As war engulfed Europe in 1914, Kansans, as all Americans, remained deeply divided on the prospect of becoming entangled in the conflict.   Woodrow Wilson won his second term as president in 1916 by campaigning on the anti-war ticket.   His re-election campaign slogan of “He kept us out of war,” however, increasingly took on a hollow ring as many questioned what they saw as the President’s abrupt policy change from pacifism to militarism. While continuing to advocate his position of neutrality “in thought as well as action,” Wilson now tempered his promise of peace by calling for a “preparedness” program to build up America’s military forces.

Supporters of the President in Kansas assured an as yet unconvinced citizenry of the folly of attempting to avoid a conflict by pretending it did not exist. Preparedness was the most beneficial thing for peace as it would remove any temptation of other nations to attack. Democratic newspapers throughout the state assured readers that armed neutrality was no different than guarding their homes against the depredations of lawless men and that the aim of the President’s program was not to train the sons of the state’s mothers to kill but to save lives.

Richmond P. Hobson (Library of Congress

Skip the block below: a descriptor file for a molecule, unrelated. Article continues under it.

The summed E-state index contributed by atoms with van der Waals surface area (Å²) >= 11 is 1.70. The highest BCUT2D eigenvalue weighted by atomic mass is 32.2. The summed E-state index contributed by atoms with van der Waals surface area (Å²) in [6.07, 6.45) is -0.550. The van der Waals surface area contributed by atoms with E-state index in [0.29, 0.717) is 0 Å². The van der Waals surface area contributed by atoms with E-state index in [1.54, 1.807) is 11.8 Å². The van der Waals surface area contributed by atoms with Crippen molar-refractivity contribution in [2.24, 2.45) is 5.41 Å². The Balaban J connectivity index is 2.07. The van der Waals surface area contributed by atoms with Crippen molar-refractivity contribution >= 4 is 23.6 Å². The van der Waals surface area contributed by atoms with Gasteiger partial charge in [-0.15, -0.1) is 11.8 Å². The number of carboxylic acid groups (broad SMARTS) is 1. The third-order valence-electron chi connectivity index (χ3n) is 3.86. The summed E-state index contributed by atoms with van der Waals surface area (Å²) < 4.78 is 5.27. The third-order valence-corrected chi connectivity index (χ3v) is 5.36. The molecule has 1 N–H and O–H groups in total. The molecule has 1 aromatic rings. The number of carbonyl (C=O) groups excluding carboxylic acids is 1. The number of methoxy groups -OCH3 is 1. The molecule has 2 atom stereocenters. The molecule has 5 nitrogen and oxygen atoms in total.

To bring the point home, the Topeka Commercial Club invited Captain Richmond Hobson to speak on the wisdom of Wilson’s policy. Known to every school child in Kansas as the hero of Santiago Harbor, Cuba for his valiant but unsuccessful attempt to bottle up the enemy fleet during the Spanish-American War of 1898, Captain Hobson attempted to rouse Kansans from the notion that America’s best defense was the vastness of the Atlantic Ocean. Proclaiming the nation’s standing peacetime army and navy insufficient to deter an enemy attack, Hobson predicted that the forces of the Imperial German Government could take every city on the Atlantic seaboard in four weeks.

Thomas Rosenblum has worked with Historic Hudson Valley, the Smithsonian Institution, and the Oklahoma Historical Society. For the past twenty-five years he has been with the National Park Service as a Curator and Historian and is currently on the staff of Brown v. Board of Education National Historic Site.